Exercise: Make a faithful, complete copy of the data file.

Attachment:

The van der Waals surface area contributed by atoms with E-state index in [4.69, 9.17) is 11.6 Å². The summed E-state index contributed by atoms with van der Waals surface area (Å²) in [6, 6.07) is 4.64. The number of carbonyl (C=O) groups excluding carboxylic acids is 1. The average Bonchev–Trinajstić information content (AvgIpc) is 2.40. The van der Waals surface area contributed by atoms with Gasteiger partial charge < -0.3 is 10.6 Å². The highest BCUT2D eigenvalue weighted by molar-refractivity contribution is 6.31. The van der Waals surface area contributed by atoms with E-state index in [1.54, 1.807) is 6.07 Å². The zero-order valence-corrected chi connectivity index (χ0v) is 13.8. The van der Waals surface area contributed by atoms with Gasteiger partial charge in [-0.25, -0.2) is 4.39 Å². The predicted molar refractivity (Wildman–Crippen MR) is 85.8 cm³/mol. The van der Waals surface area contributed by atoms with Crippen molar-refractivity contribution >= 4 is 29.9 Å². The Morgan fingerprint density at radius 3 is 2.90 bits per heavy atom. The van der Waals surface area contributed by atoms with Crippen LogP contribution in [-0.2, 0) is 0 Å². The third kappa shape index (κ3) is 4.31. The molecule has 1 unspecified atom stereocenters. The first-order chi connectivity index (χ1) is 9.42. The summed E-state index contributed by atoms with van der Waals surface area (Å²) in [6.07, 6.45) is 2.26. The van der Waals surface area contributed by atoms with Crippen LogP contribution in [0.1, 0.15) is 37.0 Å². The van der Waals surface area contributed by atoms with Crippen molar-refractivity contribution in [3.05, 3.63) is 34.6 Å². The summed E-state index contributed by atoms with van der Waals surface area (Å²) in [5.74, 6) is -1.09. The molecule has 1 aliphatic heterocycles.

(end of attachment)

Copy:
The van der Waals surface area contributed by atoms with E-state index in [4.69, 9.17) is 11.6 Å². The summed E-state index contributed by atoms with van der Waals surface area (Å²) in [6, 6.07) is 4.64. The number of carbonyl (C=O) groups excluding carboxylic acids is 1. The average Bonchev–Trinajstić information content (AvgIpc) is 2.40. The van der Waals surface area contributed by atoms with Gasteiger partial charge < -0.3 is 10.6 Å². The highest BCUT2D eigenvalue weighted by molar-refractivity contribution is 6.31. The van der Waals surface area contributed by atoms with E-state index in [1.54, 1.807) is 6.07 Å². The zero-order valence-corrected chi connectivity index (χ0v) is 13.8. The van der Waals surface area contributed by atoms with Gasteiger partial charge in [-0.25, -0.2) is 4.39 Å². The predicted molar refractivity (Wildman–Crippen MR) is 85.8 cm³/mol. The van der Waals surface area contributed by atoms with Crippen molar-refractivity contribution >= 4 is 29.9 Å². The Morgan fingerprint density at radius 3 is 2.90 bits per heavy atom. The van der Waals surface area contributed by atoms with Crippen LogP contribution in [-0.2, 0) is 0 Å². The third kappa shape index (κ3) is 4.31. The molecule has 1 unspecified atom stereocenters. The first-order chi connectivity index (χ1) is 9.42. The summed E-state index contributed by atoms with van der Waals surface area (Å²) in [6.07, 6.45) is 2.26. The van der Waals surface area contributed by atoms with Crippen LogP contribution in [0.1, 0.15) is 37.0 Å². The van der Waals surface area contributed by atoms with Crippen molar-refractivity contribution in [3.05, 3.63) is 34.6 Å². The summed E-state index contributed by atoms with van der Waals surface area (Å²) in [5.74, 6) is -1.09. The molecule has 1 aliphatic heterocycles.